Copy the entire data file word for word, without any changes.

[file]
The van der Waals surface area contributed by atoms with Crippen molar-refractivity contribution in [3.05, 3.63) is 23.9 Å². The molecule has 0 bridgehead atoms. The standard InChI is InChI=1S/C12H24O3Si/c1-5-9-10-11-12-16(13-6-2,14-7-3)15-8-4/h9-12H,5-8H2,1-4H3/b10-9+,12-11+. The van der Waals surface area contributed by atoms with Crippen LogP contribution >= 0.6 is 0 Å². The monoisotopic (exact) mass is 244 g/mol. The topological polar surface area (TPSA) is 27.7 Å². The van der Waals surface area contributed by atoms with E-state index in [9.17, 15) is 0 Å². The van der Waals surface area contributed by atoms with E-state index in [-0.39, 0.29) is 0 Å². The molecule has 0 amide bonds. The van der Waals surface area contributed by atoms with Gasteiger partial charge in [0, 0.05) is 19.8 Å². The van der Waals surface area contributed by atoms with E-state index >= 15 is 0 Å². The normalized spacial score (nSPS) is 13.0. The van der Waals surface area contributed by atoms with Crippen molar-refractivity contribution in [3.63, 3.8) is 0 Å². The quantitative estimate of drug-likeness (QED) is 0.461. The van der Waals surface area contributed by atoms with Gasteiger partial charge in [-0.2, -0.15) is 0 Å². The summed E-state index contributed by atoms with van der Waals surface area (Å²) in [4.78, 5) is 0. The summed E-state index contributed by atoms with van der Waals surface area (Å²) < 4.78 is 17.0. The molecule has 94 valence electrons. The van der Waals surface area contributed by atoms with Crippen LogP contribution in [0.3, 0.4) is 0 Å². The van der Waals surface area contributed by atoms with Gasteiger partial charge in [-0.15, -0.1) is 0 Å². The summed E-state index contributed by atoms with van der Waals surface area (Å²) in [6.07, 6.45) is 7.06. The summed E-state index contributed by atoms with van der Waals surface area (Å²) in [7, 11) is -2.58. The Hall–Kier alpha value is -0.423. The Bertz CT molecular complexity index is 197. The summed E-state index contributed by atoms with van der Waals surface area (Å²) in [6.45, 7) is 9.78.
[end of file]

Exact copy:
The van der Waals surface area contributed by atoms with Crippen molar-refractivity contribution in [3.05, 3.63) is 23.9 Å². The molecule has 0 bridgehead atoms. The standard InChI is InChI=1S/C12H24O3Si/c1-5-9-10-11-12-16(13-6-2,14-7-3)15-8-4/h9-12H,5-8H2,1-4H3/b10-9+,12-11+. The van der Waals surface area contributed by atoms with Crippen LogP contribution >= 0.6 is 0 Å². The monoisotopic (exact) mass is 244 g/mol. The topological polar surface area (TPSA) is 27.7 Å². The van der Waals surface area contributed by atoms with E-state index in [9.17, 15) is 0 Å². The van der Waals surface area contributed by atoms with E-state index in [-0.39, 0.29) is 0 Å². The molecule has 0 amide bonds. The van der Waals surface area contributed by atoms with Gasteiger partial charge in [0, 0.05) is 19.8 Å². The van der Waals surface area contributed by atoms with E-state index >= 15 is 0 Å². The normalized spacial score (nSPS) is 13.0. The van der Waals surface area contributed by atoms with Crippen molar-refractivity contribution in [3.63, 3.8) is 0 Å². The quantitative estimate of drug-likeness (QED) is 0.461. The van der Waals surface area contributed by atoms with Gasteiger partial charge in [-0.2, -0.15) is 0 Å². The summed E-state index contributed by atoms with van der Waals surface area (Å²) in [4.78, 5) is 0. The summed E-state index contributed by atoms with van der Waals surface area (Å²) < 4.78 is 17.0. The molecule has 94 valence electrons. The van der Waals surface area contributed by atoms with Crippen LogP contribution in [0.3, 0.4) is 0 Å². The van der Waals surface area contributed by atoms with Gasteiger partial charge in [-0.15, -0.1) is 0 Å². The summed E-state index contributed by atoms with van der Waals surface area (Å²) in [6.07, 6.45) is 7.06. The summed E-state index contributed by atoms with van der Waals surface area (Å²) in [7, 11) is -2.58. The Hall–Kier alpha value is -0.423. The Bertz CT molecular complexity index is 197. The summed E-state index contributed by atoms with van der Waals surface area (Å²) in [6.45, 7) is 9.78.